Five years ago, Roger responded to the shooting in Aurora, Colorado with one of his most somber pieces, noting the rising statistics about gun violence and wondering what could possibly be done about it. In the wake of more mass shootings around the country, I often ask myself how he would write about the issue today. Even five years ago he thought he could "change nobody's mind" about gun violence. Someone has to.—Brian Tallerico
The following article was originally published on July 20th, 2012.
"The Body Count" by Roger Ebert (July 20th, 2012)
I'VE NEVER HELD a handgun in my life. I did some rifle target shooting with the ROTC in college. That's it with me and firearms. Does this make me less of an American? I think handguns are dangerous, and the more people who walk around carrying them the more dangerous they are. I also don't understand why civilians need to possess AR-15 assault rifles, such as the one used by James Holmes in Colorado. They fire 10 shots at a time, and are intended for combat use. In civilian hands, they are by definition weapons of slaughter. Do you need one in your home?
About 47% of the American population has a gun in their home. About 49% support the right to own guns, and 46% support restricting gun ownership. We all know the arguments on both sides. Debate gets us nowhere. After James Holmes opened fire in Aurora, the discussion started all over again. I couldn't even bring myself to tune in cable news. It would be the usual assortment of talking heads, repeating the usual arguments. Blah, blah, blah.
The theory is that gun ownership makes us safer. That doesn't seem to be working out for us. The body count rises. In Chicago we have a murder wave going on. Gun ownership doesn't bring safety when both sides are shooting at each other. Nationally, most guns fired in homes kill people who live there, including children, and do not kill home invaders. The death toll in Aurora only represented half the daily U.S. average in deaths by gunfire. In a year, guns murdered 468 people in Australia, England, Germany and in Canada put together, and 9,484 in the United States.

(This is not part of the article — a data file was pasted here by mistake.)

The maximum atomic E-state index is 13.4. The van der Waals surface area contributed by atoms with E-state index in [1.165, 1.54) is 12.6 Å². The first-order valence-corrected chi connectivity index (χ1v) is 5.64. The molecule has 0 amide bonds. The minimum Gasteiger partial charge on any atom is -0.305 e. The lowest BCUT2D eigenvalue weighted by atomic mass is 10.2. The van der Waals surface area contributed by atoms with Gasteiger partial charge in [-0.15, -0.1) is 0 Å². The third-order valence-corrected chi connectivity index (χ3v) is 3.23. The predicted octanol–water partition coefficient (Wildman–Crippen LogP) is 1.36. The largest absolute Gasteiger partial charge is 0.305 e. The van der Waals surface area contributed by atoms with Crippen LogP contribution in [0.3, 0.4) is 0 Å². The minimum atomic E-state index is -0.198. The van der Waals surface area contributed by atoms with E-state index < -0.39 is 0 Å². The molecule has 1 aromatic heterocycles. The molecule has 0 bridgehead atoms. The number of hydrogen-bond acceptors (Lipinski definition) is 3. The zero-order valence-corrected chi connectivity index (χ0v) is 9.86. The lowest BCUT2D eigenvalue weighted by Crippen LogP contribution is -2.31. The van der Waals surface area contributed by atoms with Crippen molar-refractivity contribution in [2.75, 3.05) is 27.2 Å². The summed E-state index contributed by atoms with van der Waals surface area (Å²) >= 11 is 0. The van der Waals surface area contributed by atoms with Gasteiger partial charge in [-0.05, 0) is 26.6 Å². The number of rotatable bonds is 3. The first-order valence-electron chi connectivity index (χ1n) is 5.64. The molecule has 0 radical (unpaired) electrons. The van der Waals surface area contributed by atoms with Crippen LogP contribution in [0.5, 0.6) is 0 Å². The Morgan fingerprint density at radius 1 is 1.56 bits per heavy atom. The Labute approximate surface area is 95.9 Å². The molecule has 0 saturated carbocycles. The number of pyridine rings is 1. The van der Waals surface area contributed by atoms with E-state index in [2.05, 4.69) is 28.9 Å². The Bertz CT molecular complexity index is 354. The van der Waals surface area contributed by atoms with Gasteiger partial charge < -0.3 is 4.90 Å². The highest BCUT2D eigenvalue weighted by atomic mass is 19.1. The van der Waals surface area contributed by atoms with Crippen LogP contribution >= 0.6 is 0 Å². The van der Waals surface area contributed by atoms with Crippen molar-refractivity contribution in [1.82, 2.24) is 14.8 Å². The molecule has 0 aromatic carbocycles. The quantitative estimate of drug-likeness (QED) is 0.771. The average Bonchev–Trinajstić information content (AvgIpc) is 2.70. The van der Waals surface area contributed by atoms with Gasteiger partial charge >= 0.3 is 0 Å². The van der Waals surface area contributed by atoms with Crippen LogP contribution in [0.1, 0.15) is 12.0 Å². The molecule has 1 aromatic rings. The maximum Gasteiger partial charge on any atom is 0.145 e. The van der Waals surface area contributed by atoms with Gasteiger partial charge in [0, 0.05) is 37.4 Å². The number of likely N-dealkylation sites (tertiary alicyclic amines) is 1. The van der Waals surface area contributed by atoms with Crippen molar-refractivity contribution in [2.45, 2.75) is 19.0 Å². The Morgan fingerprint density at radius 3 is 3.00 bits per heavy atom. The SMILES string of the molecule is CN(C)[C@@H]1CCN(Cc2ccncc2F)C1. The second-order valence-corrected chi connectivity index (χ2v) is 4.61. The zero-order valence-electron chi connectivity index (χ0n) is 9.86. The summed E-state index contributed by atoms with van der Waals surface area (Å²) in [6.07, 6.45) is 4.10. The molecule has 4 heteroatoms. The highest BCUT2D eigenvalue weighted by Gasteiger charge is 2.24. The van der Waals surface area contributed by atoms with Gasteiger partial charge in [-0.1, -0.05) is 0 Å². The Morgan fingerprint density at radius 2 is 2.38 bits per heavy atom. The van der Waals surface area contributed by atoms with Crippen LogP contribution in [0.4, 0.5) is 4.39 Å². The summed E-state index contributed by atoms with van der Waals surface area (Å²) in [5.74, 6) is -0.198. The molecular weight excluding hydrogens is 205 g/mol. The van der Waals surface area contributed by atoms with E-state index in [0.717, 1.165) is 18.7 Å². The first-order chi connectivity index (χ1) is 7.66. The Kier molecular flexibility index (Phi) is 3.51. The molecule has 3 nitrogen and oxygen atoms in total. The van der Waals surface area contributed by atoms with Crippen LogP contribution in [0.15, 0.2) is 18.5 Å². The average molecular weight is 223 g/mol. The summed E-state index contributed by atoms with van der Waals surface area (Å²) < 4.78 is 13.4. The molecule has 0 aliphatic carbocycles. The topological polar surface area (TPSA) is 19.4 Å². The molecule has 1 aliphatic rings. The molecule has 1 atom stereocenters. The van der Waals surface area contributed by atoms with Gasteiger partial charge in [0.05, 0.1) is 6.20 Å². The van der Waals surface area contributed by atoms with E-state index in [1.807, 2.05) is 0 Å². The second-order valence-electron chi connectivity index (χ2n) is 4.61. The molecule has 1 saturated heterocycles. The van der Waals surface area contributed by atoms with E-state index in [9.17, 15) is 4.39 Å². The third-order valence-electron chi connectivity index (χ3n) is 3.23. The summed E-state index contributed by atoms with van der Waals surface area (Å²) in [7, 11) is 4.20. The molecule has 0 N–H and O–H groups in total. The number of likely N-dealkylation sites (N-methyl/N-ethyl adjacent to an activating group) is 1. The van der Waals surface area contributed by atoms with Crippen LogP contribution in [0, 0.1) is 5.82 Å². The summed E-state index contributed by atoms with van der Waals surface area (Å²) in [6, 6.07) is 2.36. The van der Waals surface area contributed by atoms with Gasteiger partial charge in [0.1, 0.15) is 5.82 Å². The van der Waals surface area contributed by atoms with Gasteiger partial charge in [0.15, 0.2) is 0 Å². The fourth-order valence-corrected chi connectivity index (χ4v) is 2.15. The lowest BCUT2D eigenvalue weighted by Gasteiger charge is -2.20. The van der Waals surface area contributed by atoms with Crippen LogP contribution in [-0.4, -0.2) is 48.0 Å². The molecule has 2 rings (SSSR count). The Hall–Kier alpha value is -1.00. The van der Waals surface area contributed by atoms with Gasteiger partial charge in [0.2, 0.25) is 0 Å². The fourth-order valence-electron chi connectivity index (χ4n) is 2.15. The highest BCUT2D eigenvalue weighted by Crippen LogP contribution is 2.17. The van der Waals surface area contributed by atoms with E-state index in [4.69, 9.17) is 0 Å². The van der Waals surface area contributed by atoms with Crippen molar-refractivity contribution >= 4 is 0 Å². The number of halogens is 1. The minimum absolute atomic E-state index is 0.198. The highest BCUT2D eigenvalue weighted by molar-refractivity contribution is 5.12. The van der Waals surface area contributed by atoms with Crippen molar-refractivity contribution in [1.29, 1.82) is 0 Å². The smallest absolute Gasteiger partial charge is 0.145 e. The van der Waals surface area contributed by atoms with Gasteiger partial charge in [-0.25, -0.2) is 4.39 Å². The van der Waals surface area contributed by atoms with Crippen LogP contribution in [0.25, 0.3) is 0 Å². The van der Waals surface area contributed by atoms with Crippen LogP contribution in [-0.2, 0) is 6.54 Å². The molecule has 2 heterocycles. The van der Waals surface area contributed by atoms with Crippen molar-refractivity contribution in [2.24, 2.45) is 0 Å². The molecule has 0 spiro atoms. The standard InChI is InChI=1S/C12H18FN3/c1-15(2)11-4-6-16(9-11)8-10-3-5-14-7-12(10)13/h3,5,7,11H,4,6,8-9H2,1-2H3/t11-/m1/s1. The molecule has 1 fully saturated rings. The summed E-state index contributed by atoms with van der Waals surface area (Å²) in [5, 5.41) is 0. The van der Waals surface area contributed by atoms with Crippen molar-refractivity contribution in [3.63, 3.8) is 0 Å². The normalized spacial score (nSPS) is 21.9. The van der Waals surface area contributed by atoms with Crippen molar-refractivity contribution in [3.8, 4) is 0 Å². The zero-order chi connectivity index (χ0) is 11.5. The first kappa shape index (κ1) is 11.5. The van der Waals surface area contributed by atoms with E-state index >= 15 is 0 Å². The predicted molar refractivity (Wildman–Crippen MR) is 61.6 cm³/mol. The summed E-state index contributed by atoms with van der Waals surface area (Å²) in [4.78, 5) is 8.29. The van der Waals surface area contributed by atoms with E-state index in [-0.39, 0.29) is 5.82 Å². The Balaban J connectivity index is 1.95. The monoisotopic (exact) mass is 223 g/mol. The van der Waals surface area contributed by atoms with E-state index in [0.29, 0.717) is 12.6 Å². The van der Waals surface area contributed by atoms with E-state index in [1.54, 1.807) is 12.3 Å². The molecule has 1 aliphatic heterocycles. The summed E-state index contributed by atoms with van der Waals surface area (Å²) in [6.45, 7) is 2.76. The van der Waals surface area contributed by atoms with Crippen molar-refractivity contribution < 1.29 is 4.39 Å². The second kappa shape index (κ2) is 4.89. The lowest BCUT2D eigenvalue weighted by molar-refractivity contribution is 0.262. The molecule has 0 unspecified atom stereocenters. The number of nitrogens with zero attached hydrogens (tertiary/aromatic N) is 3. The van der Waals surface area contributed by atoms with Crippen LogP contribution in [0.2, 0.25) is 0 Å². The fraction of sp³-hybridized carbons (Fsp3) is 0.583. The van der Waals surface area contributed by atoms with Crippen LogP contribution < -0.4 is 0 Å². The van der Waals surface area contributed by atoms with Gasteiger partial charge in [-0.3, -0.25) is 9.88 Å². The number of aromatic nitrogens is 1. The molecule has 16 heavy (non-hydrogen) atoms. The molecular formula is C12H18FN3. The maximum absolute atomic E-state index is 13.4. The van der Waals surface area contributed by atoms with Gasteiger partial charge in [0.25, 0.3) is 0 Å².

Here is a record of mass shootings in the United States since 2005. It is 62 pages long. It was compiled by the Brady Campaign to Prevent Gun Violence. I went to university with Jim Brady, and we were friends. He's spent the years since 1981 in a wheelchair. He was shot by John Hinckley, Jr., the flywheel who thought assassinating President Reagan would impress Jodie Foster. Of course he was crazy. I'll go out on a limb here and say James Holmes must have been crazy, too. When you think it is necessary for you to open fire and murder innocent people in a movie theater, what else does that make you?
True, there is no way we can defend ourselves against insane shooters. But I suspect Australia, England, Germany and Canada have about the same percentage of crazy people that we do. It's just that they can't get their hands on firearms so easily. Nor do they sell assault rifles over the counter in those nations.
You know what? The hell with it. I'm tired of repeating the obvious. I know with a dread certainty that I will change nobody's mind. I will hear conspiracy theories from those who fear the government, I will hear about the need to raise a militia, and I will hear nothing about how 9,484 corpses in a year has helped anything. That is a high price to pay. What depresses me is that half of my fellow countrymen are prepared to pay it. Note, 10:50 a.m. Saturday: Many, many of the comments below inform me the AR-15 cannot fire 10 shots at a time. I know little about assault rifles. This was my source for the information: http://bit.ly/O61fYH